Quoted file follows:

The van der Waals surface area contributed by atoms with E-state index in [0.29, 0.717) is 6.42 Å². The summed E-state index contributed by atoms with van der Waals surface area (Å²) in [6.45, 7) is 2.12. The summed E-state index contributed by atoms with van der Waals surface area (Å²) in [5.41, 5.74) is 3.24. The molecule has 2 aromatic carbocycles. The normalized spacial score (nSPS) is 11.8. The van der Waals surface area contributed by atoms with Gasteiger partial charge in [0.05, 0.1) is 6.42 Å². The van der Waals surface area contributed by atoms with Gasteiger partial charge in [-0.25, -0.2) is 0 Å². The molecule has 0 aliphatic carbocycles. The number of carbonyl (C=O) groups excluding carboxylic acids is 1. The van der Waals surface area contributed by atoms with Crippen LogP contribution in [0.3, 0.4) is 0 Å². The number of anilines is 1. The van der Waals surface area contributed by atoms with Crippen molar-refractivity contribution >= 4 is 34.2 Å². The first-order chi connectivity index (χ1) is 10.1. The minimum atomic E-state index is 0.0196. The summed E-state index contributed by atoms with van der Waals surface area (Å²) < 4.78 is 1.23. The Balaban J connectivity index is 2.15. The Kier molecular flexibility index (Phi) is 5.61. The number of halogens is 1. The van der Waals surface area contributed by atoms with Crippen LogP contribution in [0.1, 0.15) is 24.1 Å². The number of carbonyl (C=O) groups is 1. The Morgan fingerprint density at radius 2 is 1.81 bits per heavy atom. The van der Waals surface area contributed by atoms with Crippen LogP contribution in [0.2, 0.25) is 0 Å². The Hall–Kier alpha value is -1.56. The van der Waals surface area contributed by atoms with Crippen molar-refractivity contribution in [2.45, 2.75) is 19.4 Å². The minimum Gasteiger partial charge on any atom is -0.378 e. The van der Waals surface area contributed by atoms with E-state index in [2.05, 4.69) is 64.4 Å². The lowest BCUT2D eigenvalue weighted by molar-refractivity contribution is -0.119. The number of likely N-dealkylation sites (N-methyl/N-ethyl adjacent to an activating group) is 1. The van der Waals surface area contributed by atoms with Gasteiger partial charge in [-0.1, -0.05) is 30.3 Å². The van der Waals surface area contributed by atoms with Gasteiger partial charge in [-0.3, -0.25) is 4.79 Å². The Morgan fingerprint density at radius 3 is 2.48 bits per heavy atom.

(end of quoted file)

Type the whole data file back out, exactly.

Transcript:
The van der Waals surface area contributed by atoms with E-state index in [0.29, 0.717) is 6.42 Å². The summed E-state index contributed by atoms with van der Waals surface area (Å²) in [6.45, 7) is 2.12. The summed E-state index contributed by atoms with van der Waals surface area (Å²) in [5.41, 5.74) is 3.24. The molecule has 2 aromatic carbocycles. The normalized spacial score (nSPS) is 11.8. The van der Waals surface area contributed by atoms with Gasteiger partial charge in [0.05, 0.1) is 6.42 Å². The van der Waals surface area contributed by atoms with Gasteiger partial charge in [-0.25, -0.2) is 0 Å². The molecule has 0 aliphatic carbocycles. The number of carbonyl (C=O) groups excluding carboxylic acids is 1. The van der Waals surface area contributed by atoms with Crippen LogP contribution in [0.3, 0.4) is 0 Å². The number of anilines is 1. The van der Waals surface area contributed by atoms with Crippen molar-refractivity contribution >= 4 is 34.2 Å². The first-order chi connectivity index (χ1) is 10.1. The minimum atomic E-state index is 0.0196. The summed E-state index contributed by atoms with van der Waals surface area (Å²) < 4.78 is 1.23. The Balaban J connectivity index is 2.15. The Kier molecular flexibility index (Phi) is 5.61. The number of halogens is 1. The van der Waals surface area contributed by atoms with Crippen LogP contribution in [0.1, 0.15) is 24.1 Å². The number of carbonyl (C=O) groups is 1. The Morgan fingerprint density at radius 2 is 1.81 bits per heavy atom. The van der Waals surface area contributed by atoms with Crippen LogP contribution in [0.2, 0.25) is 0 Å². The Hall–Kier alpha value is -1.56. The van der Waals surface area contributed by atoms with Crippen molar-refractivity contribution in [2.45, 2.75) is 19.4 Å². The minimum Gasteiger partial charge on any atom is -0.378 e. The van der Waals surface area contributed by atoms with E-state index in [2.05, 4.69) is 64.4 Å². The lowest BCUT2D eigenvalue weighted by molar-refractivity contribution is -0.119. The number of likely N-dealkylation sites (N-methyl/N-ethyl adjacent to an activating group) is 1. The van der Waals surface area contributed by atoms with Gasteiger partial charge in [-0.1, -0.05) is 30.3 Å². The van der Waals surface area contributed by atoms with Gasteiger partial charge in [-0.3, -0.25) is 4.79 Å². The Morgan fingerprint density at radius 3 is 2.48 bits per heavy atom.